Welcome to the Queens County Heritage

For The Birds

virtual exhibition!

In 1997 Queens County Heritage received a collection of bird specimens prepared by a local woman, Leora Simpson (1856-1951). Miss Simpson was descended from Loyalists on her mother's side and members of her family were long-time residents of Gagetown and Queens County. Besides serving as the local postmistress, Miss Simpson also had an interest in natural history and science, and taxidermy and birds specifically. Upon her death in 1951, the collection and original cabinets were bequeathed to the local school. In 1997 the collection was given to Queens County Heritage and consists of over 100 specimens featuring several species of hawks, owls, ducks, geese, songbirds, shorebirds and others. As a reflection of the natural heritage of Queens County, the Simpson Bird Collection is a premier example. It showcases not only the talents of a woman in a period when females did not seek employment outside the home, but also captures the environmental heritage of our region. For the Birds was the signature summer exhibition at the Court House in 2013 which featured selections from the Simpson Collection.

Explore pages about the collector, Miss Simpson, find birds common to our area, and don't miss the special learning section for lessons and activities!


Lakes, Rivers and Wetlands

Numerous lakes and rivers and wetlands dominate the geography of Queens County. Some of the largest include Grand Lake, Washademoak Lake, the St. John River, the Canaan River, the Salmon River and Grand Lake Meadows.

These water-based resources contribute approximately 13 % of the area of the county (53,270 ha) and provide habitat for great diversity of wildlife. The wetlands associated with the St. John River, for example, are some of the most fertile in Atlantic Canada and are extensively used by a wide variety of birds both during spring migration and in the summer period.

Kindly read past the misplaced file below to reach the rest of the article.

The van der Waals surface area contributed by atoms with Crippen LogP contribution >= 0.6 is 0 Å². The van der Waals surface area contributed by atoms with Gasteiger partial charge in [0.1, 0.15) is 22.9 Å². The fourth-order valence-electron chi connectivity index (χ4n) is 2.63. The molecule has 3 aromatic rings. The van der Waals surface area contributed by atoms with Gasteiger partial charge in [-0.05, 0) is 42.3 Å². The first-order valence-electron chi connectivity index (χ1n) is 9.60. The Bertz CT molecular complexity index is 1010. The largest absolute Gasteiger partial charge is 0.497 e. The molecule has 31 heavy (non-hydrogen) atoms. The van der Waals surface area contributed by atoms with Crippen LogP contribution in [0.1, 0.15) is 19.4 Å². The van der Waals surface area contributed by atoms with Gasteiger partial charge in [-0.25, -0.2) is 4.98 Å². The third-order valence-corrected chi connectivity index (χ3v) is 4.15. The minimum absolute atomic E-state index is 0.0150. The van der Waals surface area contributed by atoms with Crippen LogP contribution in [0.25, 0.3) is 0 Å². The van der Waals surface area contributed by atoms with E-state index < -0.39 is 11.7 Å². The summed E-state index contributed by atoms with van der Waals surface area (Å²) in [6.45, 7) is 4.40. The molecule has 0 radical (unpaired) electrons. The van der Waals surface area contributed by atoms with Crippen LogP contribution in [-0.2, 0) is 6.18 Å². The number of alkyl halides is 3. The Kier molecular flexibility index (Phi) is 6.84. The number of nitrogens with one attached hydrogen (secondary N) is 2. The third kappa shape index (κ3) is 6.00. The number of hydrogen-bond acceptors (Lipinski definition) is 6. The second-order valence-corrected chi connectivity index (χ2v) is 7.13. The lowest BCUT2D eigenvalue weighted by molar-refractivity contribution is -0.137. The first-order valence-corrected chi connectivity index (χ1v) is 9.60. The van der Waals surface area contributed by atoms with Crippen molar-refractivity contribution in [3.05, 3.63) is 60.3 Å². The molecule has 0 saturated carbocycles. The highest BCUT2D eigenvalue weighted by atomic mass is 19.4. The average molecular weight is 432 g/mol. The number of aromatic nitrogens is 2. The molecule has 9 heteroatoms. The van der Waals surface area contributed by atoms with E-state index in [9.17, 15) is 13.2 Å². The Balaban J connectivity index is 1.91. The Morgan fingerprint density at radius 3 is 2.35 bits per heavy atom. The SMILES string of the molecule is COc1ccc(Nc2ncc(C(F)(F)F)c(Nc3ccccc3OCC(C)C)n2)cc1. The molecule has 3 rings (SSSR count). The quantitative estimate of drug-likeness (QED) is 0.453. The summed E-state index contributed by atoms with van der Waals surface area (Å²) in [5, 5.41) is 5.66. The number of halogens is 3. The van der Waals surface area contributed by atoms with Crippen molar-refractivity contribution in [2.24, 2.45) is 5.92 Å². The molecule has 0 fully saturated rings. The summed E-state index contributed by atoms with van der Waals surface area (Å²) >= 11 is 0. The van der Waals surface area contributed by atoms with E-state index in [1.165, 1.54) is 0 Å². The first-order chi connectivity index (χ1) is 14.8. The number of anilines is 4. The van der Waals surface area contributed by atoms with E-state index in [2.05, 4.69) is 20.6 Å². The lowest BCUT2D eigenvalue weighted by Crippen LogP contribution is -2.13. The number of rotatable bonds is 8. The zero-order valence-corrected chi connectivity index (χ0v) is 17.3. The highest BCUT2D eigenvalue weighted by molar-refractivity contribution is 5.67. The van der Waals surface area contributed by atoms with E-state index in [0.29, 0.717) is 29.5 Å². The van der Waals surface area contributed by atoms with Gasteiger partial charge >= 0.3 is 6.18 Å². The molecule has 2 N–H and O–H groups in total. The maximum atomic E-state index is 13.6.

A testament to the significance of these habitats is demonstrated by the large numbers of bird watchers that visit this area annually, especially in spring when large migrations of birds pass along our shores and wetlands.

The rivers and lakes in the St John River system have an abundance of fish and are therefore attractive to many fish eating birds such as the common loon, belted kingfisher, double-crested cormorant and common merganser. One of our most visible bird species, that is closely tied to the fishery resource, is the osprey which often nests close to these water bodies. Wetlands, too, provide habitat for a long list of bird species. Many kinds of waterfowl use the marshes during migration and for breeding and brood rearing. The most abundant of these are; American black duck, mallard, blue and green- winged teal, common wigeon, northern shoveler, wood duck and common goldeneye. Other water birds found here include pied-billed grebe, great blue heron, sora and Virginia rail. These wetlands are also home to a variety of smaller birds such as red-winged black bird, swamp sparrow, marsh wren, Nelson's sharp-tailed sparrow and common yellowthroat. Certainly the lakes, rivers and wetlands are critical resources for the bird life of Queens County.

These habitats are a bountiful and rich resource for the birds that inhabit them, for the tourism they foster, for the occasional visitor and for all of us who wish to retain this rich sector of our environment.